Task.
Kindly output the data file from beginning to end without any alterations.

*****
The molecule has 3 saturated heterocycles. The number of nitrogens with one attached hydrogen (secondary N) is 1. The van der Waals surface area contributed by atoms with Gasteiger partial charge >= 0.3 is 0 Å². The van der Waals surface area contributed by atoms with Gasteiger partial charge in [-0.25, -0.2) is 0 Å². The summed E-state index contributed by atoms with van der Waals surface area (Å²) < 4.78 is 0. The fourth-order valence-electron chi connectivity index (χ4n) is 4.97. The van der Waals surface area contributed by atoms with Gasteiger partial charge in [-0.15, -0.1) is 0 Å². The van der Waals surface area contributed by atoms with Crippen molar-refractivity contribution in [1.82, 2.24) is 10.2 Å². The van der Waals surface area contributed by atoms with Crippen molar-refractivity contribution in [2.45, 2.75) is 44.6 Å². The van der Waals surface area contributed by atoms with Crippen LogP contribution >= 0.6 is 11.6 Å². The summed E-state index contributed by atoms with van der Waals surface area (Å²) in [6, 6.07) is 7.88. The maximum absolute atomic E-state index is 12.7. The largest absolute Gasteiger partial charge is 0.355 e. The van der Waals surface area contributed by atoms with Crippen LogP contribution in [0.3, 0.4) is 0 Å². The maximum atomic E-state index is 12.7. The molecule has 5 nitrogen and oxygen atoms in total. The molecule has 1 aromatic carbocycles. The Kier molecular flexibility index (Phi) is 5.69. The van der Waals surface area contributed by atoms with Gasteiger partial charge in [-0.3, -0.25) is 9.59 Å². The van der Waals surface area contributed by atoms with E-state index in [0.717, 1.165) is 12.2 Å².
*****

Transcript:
The molecule has 3 saturated heterocycles. The number of nitrogens with one attached hydrogen (secondary N) is 1. The van der Waals surface area contributed by atoms with Gasteiger partial charge >= 0.3 is 0 Å². The van der Waals surface area contributed by atoms with Gasteiger partial charge in [-0.25, -0.2) is 0 Å². The summed E-state index contributed by atoms with van der Waals surface area (Å²) < 4.78 is 0. The fourth-order valence-electron chi connectivity index (χ4n) is 4.97. The van der Waals surface area contributed by atoms with Gasteiger partial charge in [-0.15, -0.1) is 0 Å². The van der Waals surface area contributed by atoms with Crippen molar-refractivity contribution in [1.82, 2.24) is 10.2 Å². The van der Waals surface area contributed by atoms with Crippen molar-refractivity contribution in [2.45, 2.75) is 44.6 Å². The van der Waals surface area contributed by atoms with Crippen LogP contribution >= 0.6 is 11.6 Å². The summed E-state index contributed by atoms with van der Waals surface area (Å²) in [6, 6.07) is 7.88. The maximum absolute atomic E-state index is 12.7. The largest absolute Gasteiger partial charge is 0.355 e. The van der Waals surface area contributed by atoms with Crippen LogP contribution in [0.3, 0.4) is 0 Å². The maximum atomic E-state index is 12.7. The molecule has 5 nitrogen and oxygen atoms in total. The molecule has 1 aromatic carbocycles. The Kier molecular flexibility index (Phi) is 5.69. The van der Waals surface area contributed by atoms with Gasteiger partial charge in [-0.3, -0.25) is 9.59 Å². The van der Waals surface area contributed by atoms with E-state index in [0.717, 1.165) is 12.2 Å².